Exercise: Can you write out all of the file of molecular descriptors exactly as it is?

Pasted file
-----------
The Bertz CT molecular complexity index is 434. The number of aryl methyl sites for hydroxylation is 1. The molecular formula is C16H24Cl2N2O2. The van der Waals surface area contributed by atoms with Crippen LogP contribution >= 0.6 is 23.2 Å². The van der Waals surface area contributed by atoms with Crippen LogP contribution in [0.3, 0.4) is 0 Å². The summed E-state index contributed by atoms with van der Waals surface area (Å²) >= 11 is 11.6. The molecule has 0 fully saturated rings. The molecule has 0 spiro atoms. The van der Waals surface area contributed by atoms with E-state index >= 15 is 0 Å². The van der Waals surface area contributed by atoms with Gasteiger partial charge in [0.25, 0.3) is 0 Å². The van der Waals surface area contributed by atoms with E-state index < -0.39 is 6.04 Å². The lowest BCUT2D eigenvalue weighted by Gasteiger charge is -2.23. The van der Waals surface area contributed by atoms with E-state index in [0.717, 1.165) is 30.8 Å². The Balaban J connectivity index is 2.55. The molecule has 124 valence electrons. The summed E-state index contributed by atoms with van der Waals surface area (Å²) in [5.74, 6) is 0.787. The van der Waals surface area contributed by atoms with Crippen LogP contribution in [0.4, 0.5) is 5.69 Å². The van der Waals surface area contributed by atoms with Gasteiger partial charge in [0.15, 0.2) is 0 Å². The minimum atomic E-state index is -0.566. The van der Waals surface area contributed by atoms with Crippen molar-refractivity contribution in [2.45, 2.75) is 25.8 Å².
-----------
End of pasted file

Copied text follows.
The Bertz CT molecular complexity index is 434. The number of aryl methyl sites for hydroxylation is 1. The molecular formula is C16H24Cl2N2O2. The van der Waals surface area contributed by atoms with Crippen LogP contribution >= 0.6 is 23.2 Å². The van der Waals surface area contributed by atoms with Crippen LogP contribution in [0.3, 0.4) is 0 Å². The summed E-state index contributed by atoms with van der Waals surface area (Å²) >= 11 is 11.6. The molecule has 0 fully saturated rings. The molecule has 0 spiro atoms. The van der Waals surface area contributed by atoms with E-state index >= 15 is 0 Å². The van der Waals surface area contributed by atoms with Gasteiger partial charge in [0.25, 0.3) is 0 Å². The van der Waals surface area contributed by atoms with E-state index < -0.39 is 6.04 Å². The lowest BCUT2D eigenvalue weighted by Gasteiger charge is -2.23. The van der Waals surface area contributed by atoms with E-state index in [0.717, 1.165) is 30.8 Å². The Balaban J connectivity index is 2.55. The molecule has 124 valence electrons. The summed E-state index contributed by atoms with van der Waals surface area (Å²) in [5.74, 6) is 0.787. The van der Waals surface area contributed by atoms with Crippen LogP contribution in [0.4, 0.5) is 5.69 Å². The van der Waals surface area contributed by atoms with Gasteiger partial charge in [0.15, 0.2) is 0 Å². The minimum atomic E-state index is -0.566. The van der Waals surface area contributed by atoms with Crippen molar-refractivity contribution in [2.45, 2.75) is 25.8 Å².